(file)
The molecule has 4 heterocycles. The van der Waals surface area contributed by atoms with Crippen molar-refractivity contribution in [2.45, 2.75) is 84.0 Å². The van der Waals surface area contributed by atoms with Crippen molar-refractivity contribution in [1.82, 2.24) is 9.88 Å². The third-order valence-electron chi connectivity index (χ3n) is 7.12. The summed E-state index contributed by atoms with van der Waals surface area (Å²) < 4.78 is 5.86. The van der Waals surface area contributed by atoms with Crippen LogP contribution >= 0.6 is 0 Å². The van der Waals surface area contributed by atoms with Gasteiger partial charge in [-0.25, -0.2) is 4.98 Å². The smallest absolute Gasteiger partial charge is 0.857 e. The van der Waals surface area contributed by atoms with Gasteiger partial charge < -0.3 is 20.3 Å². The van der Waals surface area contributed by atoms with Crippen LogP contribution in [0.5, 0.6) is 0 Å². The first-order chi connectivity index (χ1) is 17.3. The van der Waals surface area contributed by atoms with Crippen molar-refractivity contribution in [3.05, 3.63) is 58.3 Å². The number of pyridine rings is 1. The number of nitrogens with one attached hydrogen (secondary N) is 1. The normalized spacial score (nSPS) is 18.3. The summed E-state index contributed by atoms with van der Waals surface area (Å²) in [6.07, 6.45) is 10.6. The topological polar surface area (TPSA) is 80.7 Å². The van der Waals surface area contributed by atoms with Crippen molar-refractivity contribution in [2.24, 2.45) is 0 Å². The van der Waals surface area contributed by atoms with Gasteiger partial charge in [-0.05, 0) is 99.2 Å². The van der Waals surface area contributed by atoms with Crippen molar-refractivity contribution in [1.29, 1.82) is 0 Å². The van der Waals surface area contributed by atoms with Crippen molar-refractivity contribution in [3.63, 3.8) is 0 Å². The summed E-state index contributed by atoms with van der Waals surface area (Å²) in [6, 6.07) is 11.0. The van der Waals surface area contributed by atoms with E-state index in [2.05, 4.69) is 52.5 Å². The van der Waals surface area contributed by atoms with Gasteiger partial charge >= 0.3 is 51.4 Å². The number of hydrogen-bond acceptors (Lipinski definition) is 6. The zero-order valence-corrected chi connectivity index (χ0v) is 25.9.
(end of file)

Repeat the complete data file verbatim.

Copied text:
The molecule has 4 heterocycles. The van der Waals surface area contributed by atoms with Crippen molar-refractivity contribution in [2.45, 2.75) is 84.0 Å². The van der Waals surface area contributed by atoms with Crippen molar-refractivity contribution in [1.82, 2.24) is 9.88 Å². The third-order valence-electron chi connectivity index (χ3n) is 7.12. The summed E-state index contributed by atoms with van der Waals surface area (Å²) < 4.78 is 5.86. The van der Waals surface area contributed by atoms with Crippen LogP contribution >= 0.6 is 0 Å². The van der Waals surface area contributed by atoms with Gasteiger partial charge in [-0.25, -0.2) is 4.98 Å². The smallest absolute Gasteiger partial charge is 0.857 e. The van der Waals surface area contributed by atoms with Gasteiger partial charge < -0.3 is 20.3 Å². The van der Waals surface area contributed by atoms with Crippen LogP contribution in [0.5, 0.6) is 0 Å². The first-order chi connectivity index (χ1) is 17.3. The van der Waals surface area contributed by atoms with Crippen molar-refractivity contribution in [3.05, 3.63) is 58.3 Å². The number of pyridine rings is 1. The number of nitrogens with one attached hydrogen (secondary N) is 1. The normalized spacial score (nSPS) is 18.3. The summed E-state index contributed by atoms with van der Waals surface area (Å²) in [6.07, 6.45) is 10.6. The topological polar surface area (TPSA) is 80.7 Å². The van der Waals surface area contributed by atoms with Crippen molar-refractivity contribution in [2.24, 2.45) is 0 Å². The van der Waals surface area contributed by atoms with Gasteiger partial charge in [-0.05, 0) is 99.2 Å². The van der Waals surface area contributed by atoms with Crippen molar-refractivity contribution in [1.29, 1.82) is 0 Å². The van der Waals surface area contributed by atoms with Crippen molar-refractivity contribution in [3.63, 3.8) is 0 Å². The summed E-state index contributed by atoms with van der Waals surface area (Å²) in [6, 6.07) is 11.0. The van der Waals surface area contributed by atoms with E-state index in [2.05, 4.69) is 52.5 Å². The van der Waals surface area contributed by atoms with Gasteiger partial charge >= 0.3 is 51.4 Å². The number of hydrogen-bond acceptors (Lipinski definition) is 6. The zero-order valence-corrected chi connectivity index (χ0v) is 25.9.